Justin's Reviews > A Dirty Job

A Dirty Job by Christopher Moore
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's review
Jun 12, 2009

it was amazing
bookshelves: fiction, funny, shelf-of-fame
Read in July, 2009

I've been finding that I really want to read light, humorous stories lately, and while a story that revolves around death is not exactly light, Moore's sense of humor never fails to disappoint.

A Dirty Job is the story of Charlie Asher, a self-professed "Beta Male" that counts himself lucky to have what quiet blessings he possesses: a second-hand shop in San Francisco, a smart and lovely wife who inexplicably (in his eyes) loves him, and a baby on the way. Things start to go awry for Charlie, however, when he meets a tall, dark stranger who insists that Charlie shouldn't be able to see him. From there, not only does Charlie's carefully cultivated personal life start unraveling, but he begins to experience increasingly stranger phenomena, such as names magically appearing in his datebook, objects glowing with a light only he can see, people mysteriously dying when he comes to call, and shadowy bird-women catcalling him from passing storm drains. Charlie has been tapped for the timeless occupation of shuffling souls through the mortal coil, but just as he begins to process that realization, things get even stranger, and considerably more hazardous.

I don't want to give too much of the story away, because frankly, there isn't a whole lot of story to spoil. Astute readers will guess the "big reveal" well before it happens, possibly before they finish the first chapter (and this, I believe, is a conscious decision of the author). And much of the early part of the book revolves around trying to figure out just what exactly is going on, to the point where it took me about half of the book to tie together all of the disparate storylines and supernatural doings. Thankfully, this process is well lubricated by Moore's willingness to stop early and often to throw in a one-liner, most of which are hilarious. By the time everything starts making sense, the story ramps up considerably, with a great deal of sudden suspense and a surprisingly bittersweet conclusion.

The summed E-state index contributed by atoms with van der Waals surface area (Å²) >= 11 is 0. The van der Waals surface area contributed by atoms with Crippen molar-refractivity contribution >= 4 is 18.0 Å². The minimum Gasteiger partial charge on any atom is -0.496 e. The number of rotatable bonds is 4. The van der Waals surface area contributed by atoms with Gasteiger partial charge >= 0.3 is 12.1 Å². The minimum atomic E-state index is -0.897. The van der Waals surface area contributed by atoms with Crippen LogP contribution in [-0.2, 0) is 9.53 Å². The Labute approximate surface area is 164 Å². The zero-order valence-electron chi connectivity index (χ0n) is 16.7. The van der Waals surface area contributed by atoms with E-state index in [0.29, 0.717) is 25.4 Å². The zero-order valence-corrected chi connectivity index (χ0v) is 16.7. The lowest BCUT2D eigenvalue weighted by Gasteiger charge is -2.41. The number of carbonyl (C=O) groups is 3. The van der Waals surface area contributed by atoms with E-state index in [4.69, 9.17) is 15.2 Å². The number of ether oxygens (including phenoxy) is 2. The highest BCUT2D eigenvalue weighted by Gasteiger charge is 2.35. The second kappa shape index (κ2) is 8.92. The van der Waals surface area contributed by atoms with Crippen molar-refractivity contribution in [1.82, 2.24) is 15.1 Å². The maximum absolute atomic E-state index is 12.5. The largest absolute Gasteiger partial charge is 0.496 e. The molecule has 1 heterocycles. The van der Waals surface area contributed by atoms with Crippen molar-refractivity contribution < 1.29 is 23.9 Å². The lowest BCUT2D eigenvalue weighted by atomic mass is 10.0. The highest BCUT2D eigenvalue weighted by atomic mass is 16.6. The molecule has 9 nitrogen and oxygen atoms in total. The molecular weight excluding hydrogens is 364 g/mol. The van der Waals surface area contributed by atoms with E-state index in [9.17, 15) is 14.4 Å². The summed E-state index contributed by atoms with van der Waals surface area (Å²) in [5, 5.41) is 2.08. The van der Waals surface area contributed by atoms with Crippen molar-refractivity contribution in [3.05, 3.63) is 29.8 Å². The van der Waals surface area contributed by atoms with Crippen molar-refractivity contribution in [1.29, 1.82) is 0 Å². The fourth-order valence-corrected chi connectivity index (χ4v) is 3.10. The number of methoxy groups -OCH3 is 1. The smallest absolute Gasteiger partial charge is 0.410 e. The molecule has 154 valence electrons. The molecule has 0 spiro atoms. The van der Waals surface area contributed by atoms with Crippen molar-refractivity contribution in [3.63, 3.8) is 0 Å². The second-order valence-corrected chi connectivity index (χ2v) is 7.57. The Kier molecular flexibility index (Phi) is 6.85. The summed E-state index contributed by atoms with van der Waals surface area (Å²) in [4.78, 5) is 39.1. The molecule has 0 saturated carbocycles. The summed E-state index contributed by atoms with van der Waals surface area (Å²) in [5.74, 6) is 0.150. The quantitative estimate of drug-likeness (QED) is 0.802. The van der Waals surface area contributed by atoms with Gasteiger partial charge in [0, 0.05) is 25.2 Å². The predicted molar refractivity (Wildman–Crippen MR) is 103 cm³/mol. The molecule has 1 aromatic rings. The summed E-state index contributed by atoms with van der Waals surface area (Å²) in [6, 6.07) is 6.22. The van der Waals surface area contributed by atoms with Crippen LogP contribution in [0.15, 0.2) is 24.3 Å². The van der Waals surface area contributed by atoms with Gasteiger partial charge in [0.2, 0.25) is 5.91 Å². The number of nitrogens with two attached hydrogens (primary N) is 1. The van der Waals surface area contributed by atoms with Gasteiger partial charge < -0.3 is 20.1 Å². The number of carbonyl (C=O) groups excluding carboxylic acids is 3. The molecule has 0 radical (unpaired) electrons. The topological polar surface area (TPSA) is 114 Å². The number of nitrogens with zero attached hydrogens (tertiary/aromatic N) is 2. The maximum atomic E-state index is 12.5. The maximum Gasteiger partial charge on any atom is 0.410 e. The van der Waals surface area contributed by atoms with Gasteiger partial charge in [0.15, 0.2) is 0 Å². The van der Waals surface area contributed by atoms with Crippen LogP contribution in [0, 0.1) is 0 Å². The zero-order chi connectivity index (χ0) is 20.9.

Despite this story being told with Moore's trademark absurd wit, A Dirty Job handles death and grief in a very poignant manner. Moore's afterword reveals that the story was inspired by the care of his dying mother, and the resulting experience shows in a number of key scenes in the book. The believable (sometimes painfully so) way in which the book's characters prepare for death, mourn their loved ones, and deal with their grief provides a nice counterpoint to the goofy humor, and a common theme for all of the book's crazy characters and plot devices to share.

I honestly didn't know whether I was going to like this one as I started it, but the more I read A Dirty Job, the more I realized that this might be my favorite of Moore's. Of course, I still have quite a few of his books left to read. But this one is definitely a gem.
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